You’ve prepped, plotted, and planned. You have character sheets from the players, printouts from the rulebook, and everyone found a spot on the calendar that works. Now, your players are sitting around the table, dice in hand, and are looking expectantly towards your end of the table. What do you do?
I wouldn’t go so far to say that running your game is easier than prepping for it, but it is a completely different set of skills. Many of those skills, like using the game’s rules and putting yourself in the headspace of a character, apply equally to all players, whether they’re the GM or not. Others, like taking notes and tracking what’s going on in the setting, look the same whether they’re happening during the session or in prep time before. There is one skill, though, that is both admired and dreaded in equal measure: improv.
Welcome back to How the Wonk GMs! Last time we had a bit of an introduction, framing the GMing experience by talking about campaigns and how one sets up for a campaign. Today, the discussion will be more specific, talking about how one gets ready to run a session. Later, I’m going to go into what I actually do in the GM’s chair, and what running a session looks like.
The one comment I got on the last post in this series was that it was vague, and I concede that. Here’s the thing, though: After you frame up what kind of campaign you want to run, what conceits and systems would be fun for you, you want to keep it vague. An RPG campaign is not a novel, and when you’re setting everything up prior to play you want to leave as many doors open as possible. It is now, when you’re looking to set up an actual session that your players are going to show up to, that you can start closing the doors and settling on what you actually want the game to look like.
I call this session prep, but in the real world with schedule breakdowns, cliffhangers, and everything taking just a bit longer than you’d expect, this might be more of an ‘adventure prep’ given that some of these ‘sessions’ will last two or three. For the most part, then, we’re going to be talking in units of plot rather than units of time. For each of these units of plot, you’re going to be figuring out a problem statement, a problem space, and then a problem resolution. When you’re prepping, though, you start with the problem resolution from last time, use that to write your new problem statement, and then use the new problem statement and your existing prep to define a problem space.
If you’ve been around the site for a while, you may know that one of my favorite games in the old-school sphere is Electric Bastionland. Chris McDowall’s game of electropunk weird fantasy is a high watermark in the world of gameable settings, creating the city of Bastion as a thematically consistent setting which still has nearly endless ability to be interpreted, customized, and hacked by players of the game. A city existing right after the discovery of electricity, it is a huge, chaotic place filled with strange beings and objects, unmappable boroughs and streets, and numerous factions, councils, and unions constantly at odds with each other. If that’s not enough, the Underground below, Deep Country surrounding, and the Living Stars above all serve to create a weird world to get lost in.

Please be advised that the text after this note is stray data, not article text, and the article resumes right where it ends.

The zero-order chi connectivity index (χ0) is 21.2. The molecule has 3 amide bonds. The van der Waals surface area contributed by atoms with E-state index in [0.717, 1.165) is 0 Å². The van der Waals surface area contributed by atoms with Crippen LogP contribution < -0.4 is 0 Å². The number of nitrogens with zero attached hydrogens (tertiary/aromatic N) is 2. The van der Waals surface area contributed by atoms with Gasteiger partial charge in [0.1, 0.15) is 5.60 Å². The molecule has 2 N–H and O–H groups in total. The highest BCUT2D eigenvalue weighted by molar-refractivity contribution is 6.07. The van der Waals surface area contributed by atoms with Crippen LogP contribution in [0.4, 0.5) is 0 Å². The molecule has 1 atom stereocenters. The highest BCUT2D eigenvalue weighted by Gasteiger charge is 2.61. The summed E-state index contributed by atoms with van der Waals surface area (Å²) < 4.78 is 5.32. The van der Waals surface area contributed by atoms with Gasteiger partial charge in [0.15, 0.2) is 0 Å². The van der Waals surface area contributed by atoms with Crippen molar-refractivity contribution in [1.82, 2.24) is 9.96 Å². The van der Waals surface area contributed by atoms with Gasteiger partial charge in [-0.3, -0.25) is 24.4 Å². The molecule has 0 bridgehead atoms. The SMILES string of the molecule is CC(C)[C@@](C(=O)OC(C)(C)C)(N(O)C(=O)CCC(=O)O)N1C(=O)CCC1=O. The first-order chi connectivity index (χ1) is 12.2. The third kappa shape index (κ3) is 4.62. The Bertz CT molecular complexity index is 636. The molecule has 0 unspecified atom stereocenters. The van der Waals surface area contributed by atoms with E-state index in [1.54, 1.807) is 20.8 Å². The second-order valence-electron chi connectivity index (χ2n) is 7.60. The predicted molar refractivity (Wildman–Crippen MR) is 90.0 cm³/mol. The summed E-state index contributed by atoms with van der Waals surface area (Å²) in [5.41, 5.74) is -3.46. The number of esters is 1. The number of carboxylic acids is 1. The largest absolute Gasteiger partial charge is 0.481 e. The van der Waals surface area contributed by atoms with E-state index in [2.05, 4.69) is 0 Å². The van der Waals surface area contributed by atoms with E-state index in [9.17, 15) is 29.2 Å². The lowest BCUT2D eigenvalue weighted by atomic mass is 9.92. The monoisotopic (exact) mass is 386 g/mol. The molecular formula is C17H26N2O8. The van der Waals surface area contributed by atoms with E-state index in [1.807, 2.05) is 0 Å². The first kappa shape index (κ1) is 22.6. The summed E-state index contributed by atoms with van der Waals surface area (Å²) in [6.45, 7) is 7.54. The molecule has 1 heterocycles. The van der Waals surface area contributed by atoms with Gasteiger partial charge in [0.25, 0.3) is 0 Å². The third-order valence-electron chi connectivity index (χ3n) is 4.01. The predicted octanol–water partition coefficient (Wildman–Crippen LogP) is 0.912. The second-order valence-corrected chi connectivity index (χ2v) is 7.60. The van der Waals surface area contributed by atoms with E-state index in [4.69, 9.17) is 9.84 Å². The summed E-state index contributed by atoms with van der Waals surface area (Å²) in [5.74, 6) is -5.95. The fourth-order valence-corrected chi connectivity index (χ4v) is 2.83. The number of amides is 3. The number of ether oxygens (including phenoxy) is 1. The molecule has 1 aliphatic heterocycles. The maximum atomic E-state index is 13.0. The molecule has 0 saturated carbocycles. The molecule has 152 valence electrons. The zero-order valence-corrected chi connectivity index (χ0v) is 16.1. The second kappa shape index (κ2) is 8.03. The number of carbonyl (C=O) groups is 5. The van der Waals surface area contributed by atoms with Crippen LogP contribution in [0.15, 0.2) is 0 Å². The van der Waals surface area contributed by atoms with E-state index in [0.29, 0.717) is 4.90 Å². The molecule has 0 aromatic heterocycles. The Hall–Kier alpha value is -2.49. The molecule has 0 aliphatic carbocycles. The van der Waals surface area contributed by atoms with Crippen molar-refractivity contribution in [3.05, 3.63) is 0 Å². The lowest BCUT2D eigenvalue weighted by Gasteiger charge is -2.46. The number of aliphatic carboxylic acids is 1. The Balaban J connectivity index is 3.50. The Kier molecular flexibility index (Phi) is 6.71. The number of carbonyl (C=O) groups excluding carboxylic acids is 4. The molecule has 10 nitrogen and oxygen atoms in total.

Electric Bastionland as a game is designed to use as few rules as possible to get everything working, and therefore allow each gaming group flexibility when it comes to which elements of the setting they want to nail down. That said, the game also includes a very clever piece of worldbuilding tech in the form of Borough creation. For a Borough in the city, or an area of the Deep Country or section of the Underground, there are rules for mapping out the key transit routes through the area. These mechanics create a segment of Bastion with a great number of locations and hooks, and one Borough provides more than enough information to start the game.
What I find, though, is that if you want to use Electric Bastionland for a longer game, you’re going to want more than one Borough. It’s quite possible to prep one Borough at a time, let the map expand organically as the characters wander. That said, many people are going to want some form of larger map. While Bastion as a city naturally resists mapping, I think there’s still value in building out a higher level diagram, something that tells you where the bounds of the city are. That’s why I’ve been experimenting with a game creation framework that I call Bigger Bastionland.
If there’s one thing I’ve been asked to write about over the years, it’s what my home games actually look like. Not an imagined campaign, not a system hack, just how I run when it’s my friends, my ideas, and my time. Needless to say that’s not something that can be condensed to 2000 words, so instead I’m welcoming you, albeit temporarily, to ‘How the Wonk GMs’.
I’ve recently come off of a literally five year stint of GMing for my primary gaming group, and I have run a lot of different games in that time. Spending all this time in the GM’s chair has reminded me that I’m extremely lucky to have as engaged and curious a gaming group as I do…as well as the fact that breaks are good. While taking this break, though, I’m going to be trying to distill down my methods and madness into something approximating fit for public consumption.